With holiday happenings, world-class arts and culture, plus Nordic skiing, snowshoeing, and majestic views in Acadia National Park, Bar Harbor offers the ideal off-season getaway. Photograph by Benjamin Williamson.
If you only know Bar Harbor, on Mount Desert Island, as a lively gateway town welcoming summer throngs of Acadia-bound visitors, it’s time to learn what lucky locals — and an increasing number of savvy visitors — already know: this little island community is only more charming and welcoming in the quiet season. Bar Harbor has plenty to offer in winter, with its lower-key hospitality scene and plenty of quirky and classic holiday goings-on. “People like to think the town closes down after October 1, but it’s just not the case,” says Alf Anderson, executive director of the Bar Harbor Chamber of Commerce. “The crowds clear out, but it doesn’t get any less beautiful.”
Here are our top seven reasons to hit Bar Harbor after the last of the leaf-peepers have headed home:
1To shop in your jammies. Skip the post-Thanksgiving shopping binge and head instead to the Early Bird Pajama Sale downtown on November 9. More than three dozen shops open their doors at 6 a.m. — wear your jammies for extra-deep discounts. Stay for the Bed Races at 10 a.m. on Cottage Street. Teams from local businesses and nonprofits don costumes and decorate wheeled beds to see who can speed the fastest through an out-and-back course. The costumes and decor are pretty elaborate, with beds decked out like everything from patrol cars to rocket ships. 207-288-5103. visitbarharbor.com
2For an old-school family Christmas. If it’s a Currier and Ives vibe you’re after, stop by the Village Holidays on December 6. Festivities start on the Village Green at 4:30 p.m., and include carolers, cookies, cocoa, and Santa Claus arriving on a fire truck to light the town tree and read ’Twas the Night Before Christmas. At 8 p.m., the Midnight Madness Sale begins, and stores offer deep discounts till the clocks strike 12. 207-288-5103. visitbarharbor.com. If you’re into gingerbread houses (and who isn’t?), don’t miss the Bar Harbor Historical Society’s annual Gingerbread House Contest on December 7 at the historical society’s home at La Rochelle, from 10 a.m. to 2 p.m. In prior years, entries have included elaborate edible renditions of local landmarks, like Bass Harbor Head Light. 127 West St. 207-288-0000. barharborhistorical.org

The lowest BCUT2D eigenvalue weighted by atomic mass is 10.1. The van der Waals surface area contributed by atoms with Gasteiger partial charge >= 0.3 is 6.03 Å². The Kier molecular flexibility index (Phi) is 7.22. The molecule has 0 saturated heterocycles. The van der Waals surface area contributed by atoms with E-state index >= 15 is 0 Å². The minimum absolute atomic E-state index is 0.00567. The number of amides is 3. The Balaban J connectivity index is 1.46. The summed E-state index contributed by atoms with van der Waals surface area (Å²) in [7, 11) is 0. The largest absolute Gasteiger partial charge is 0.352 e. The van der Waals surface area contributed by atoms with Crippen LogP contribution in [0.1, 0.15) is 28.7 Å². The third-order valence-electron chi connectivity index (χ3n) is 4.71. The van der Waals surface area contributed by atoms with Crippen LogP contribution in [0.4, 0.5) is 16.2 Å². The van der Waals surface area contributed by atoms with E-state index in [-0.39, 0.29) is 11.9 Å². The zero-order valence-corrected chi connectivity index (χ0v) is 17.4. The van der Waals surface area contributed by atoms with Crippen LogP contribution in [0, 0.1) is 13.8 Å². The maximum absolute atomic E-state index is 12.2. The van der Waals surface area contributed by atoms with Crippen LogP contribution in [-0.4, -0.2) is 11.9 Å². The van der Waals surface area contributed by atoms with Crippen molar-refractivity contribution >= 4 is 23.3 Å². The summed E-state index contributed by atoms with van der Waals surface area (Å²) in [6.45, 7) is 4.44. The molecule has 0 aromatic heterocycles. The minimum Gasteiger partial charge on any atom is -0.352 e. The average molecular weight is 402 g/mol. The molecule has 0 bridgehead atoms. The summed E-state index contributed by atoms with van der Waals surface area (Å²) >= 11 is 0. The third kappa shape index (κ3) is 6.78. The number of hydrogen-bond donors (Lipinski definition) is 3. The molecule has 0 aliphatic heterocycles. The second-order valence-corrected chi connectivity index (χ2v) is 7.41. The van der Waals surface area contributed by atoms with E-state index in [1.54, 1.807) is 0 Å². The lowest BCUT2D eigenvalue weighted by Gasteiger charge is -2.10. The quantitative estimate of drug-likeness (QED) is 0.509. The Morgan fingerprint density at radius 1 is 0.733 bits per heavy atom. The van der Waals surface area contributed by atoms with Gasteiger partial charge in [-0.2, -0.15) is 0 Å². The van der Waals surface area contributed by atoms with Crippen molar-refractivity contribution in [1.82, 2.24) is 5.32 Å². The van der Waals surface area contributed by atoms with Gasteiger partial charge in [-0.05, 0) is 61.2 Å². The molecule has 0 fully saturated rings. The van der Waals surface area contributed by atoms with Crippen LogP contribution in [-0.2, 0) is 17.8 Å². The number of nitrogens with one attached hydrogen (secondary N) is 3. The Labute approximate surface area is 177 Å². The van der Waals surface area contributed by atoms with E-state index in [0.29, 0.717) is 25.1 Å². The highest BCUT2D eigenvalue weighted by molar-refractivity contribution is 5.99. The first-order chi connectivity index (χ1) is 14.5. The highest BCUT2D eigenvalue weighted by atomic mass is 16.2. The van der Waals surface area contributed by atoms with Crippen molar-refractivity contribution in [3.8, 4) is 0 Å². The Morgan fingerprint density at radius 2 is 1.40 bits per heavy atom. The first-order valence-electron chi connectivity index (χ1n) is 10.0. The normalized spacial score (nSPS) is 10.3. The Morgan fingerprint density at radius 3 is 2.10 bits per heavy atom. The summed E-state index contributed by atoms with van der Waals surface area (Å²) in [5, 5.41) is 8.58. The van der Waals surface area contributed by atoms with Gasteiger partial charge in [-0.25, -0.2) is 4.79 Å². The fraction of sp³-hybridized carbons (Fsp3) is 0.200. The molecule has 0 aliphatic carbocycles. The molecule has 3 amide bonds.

3For the performing arts. No holiday is complete without pirouetting sugar plum fairies, so don’t miss a performance of The Nutcracker by Bangor’s Robinson Ballet on December 15 at the Criterion Theatre. On November 9, Palaver Strings presents a program called Welcome Home, with guest artists of Franco-American, Burundian, and Iraqi heritage sharing traditional music and stories of their journeys to Maine. On December 13, the internationally acclaimed Celtic music group Lunasa hosts a Christmas from Ireland concert. 35 Cottage St. 207-288-0829. criteriontheatre.org
4To visit the Abbe Museum. Maine’s only Smithsonian affiliate celebrates the history and culture of the Wabanaki, the native people of Maine. The core exhibit, People of the First Light, includes tools, birch-bark boxes and canoes, sweetgrass baskets, and other artifacts, plus interactive multimedia displays. Its current exhibit, NANKOMIYE (which translates from Maliseet to “walker or traveler who passes by without stopping”), showcases the work of Maliseet painter and illustrator Ginette Kakakos Aubin. Check the calendar to find out about craft demonstrations, talks, and workshops held at the Abbe year-round. 26 Mt. Desert St. 207-288-3519. abbemuseum.org
In the off-season, Acadia National Park gets only a fraction of the visitors it hosts in summer. The Park Loop Road is ideal for cross-country skiing, snowshoeing, and fat-tire biking when it’s snowed over.
5To hit the library. When the weather outside turns frightful, head to Jesup Memorial Library, located in a regal, 108-year-old brick building. The library offers a full slate of lectures, readings, and music events, including a poetry or story slam every third Friday and a Sunday concert series starting in January. “We realize that some people need a place to go every day,” library communications manager Kayla Chagnon says. “We try to be that place as much as we can.” 34 Mt. Desert St. 207-288-4245. jesuplibrary.org
6For the beer. More than two-dozen locally brewed beers will be on tap at the 5th Annual Bar Harbor Winter Beer Fest, January 18 at Atlantic Brewing Company’s downtown Bar Harbor tap room. Bar Harbor Catering Company will put out a spread, and for entertainment, there’s a keg-stacking competition and a donut-on-a-string eating contest. 52 Cottage St. 207-288-2326. atlanticbrewing.com
7To have Acadia National Park to yourself. In the off-season, the park gets only a fraction of the visitors it hosts in summer — and doesn’t require an entrance pass (though buying one anyway helps fund park projects and upkeep). Most of Acadia’s 27-mile Park Loop Road is closed to vehicles starting December 1, which makes it for ideal trekking and road biking on dry days and for cross-country skiing, snowshoeing, and fat-tire biking when it’s snowed over. Friends of Acadia and the Acadia Winter Trails Association groom cross-country ski trails on the park’s carriage roads, which were designed for easy grades that maximize scenery. The ocean has a moderating effect on the weather, park spokeswoman Christie Anastasia says, so the snowfall isn’t always epic — but when it is, the skiing is outstanding. Trails can be icy, so Anastasia advises hiking poles, cleats, and a Plan B for when the weather doesn’t accommodate outdoor adventure. From November 1 to April 14, you can find park information at the Bar Harbor Chamber of Commerce Visitor Center downtown. 2 Cottage St. 207-288-5103.